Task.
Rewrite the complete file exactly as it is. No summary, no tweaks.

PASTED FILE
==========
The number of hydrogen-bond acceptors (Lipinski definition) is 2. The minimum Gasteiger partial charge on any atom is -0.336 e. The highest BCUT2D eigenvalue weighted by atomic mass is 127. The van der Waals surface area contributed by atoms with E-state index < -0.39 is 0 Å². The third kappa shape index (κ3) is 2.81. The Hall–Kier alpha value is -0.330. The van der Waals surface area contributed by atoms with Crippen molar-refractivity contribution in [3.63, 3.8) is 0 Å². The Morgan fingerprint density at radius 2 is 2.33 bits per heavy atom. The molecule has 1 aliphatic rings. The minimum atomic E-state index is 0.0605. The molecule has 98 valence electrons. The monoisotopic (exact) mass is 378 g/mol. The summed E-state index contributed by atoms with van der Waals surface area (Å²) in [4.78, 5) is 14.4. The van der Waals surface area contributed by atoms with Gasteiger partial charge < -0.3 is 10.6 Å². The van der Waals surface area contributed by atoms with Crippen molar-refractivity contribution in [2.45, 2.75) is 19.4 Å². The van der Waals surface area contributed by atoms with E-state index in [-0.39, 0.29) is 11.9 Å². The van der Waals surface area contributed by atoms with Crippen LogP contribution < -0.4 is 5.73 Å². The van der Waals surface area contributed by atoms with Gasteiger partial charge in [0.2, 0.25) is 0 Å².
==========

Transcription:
The number of hydrogen-bond acceptors (Lipinski definition) is 2. The minimum Gasteiger partial charge on any atom is -0.336 e. The highest BCUT2D eigenvalue weighted by atomic mass is 127. The van der Waals surface area contributed by atoms with E-state index < -0.39 is 0 Å². The third kappa shape index (κ3) is 2.81. The Hall–Kier alpha value is -0.330. The van der Waals surface area contributed by atoms with Crippen molar-refractivity contribution in [3.63, 3.8) is 0 Å². The Morgan fingerprint density at radius 2 is 2.33 bits per heavy atom. The molecule has 1 aliphatic rings. The minimum atomic E-state index is 0.0605. The molecule has 98 valence electrons. The monoisotopic (exact) mass is 378 g/mol. The summed E-state index contributed by atoms with van der Waals surface area (Å²) in [4.78, 5) is 14.4. The van der Waals surface area contributed by atoms with Gasteiger partial charge < -0.3 is 10.6 Å². The van der Waals surface area contributed by atoms with Crippen molar-refractivity contribution in [2.45, 2.75) is 19.4 Å². The van der Waals surface area contributed by atoms with E-state index in [-0.39, 0.29) is 11.9 Å². The van der Waals surface area contributed by atoms with Crippen LogP contribution < -0.4 is 5.73 Å². The van der Waals surface area contributed by atoms with Gasteiger partial charge in [0.2, 0.25) is 0 Å².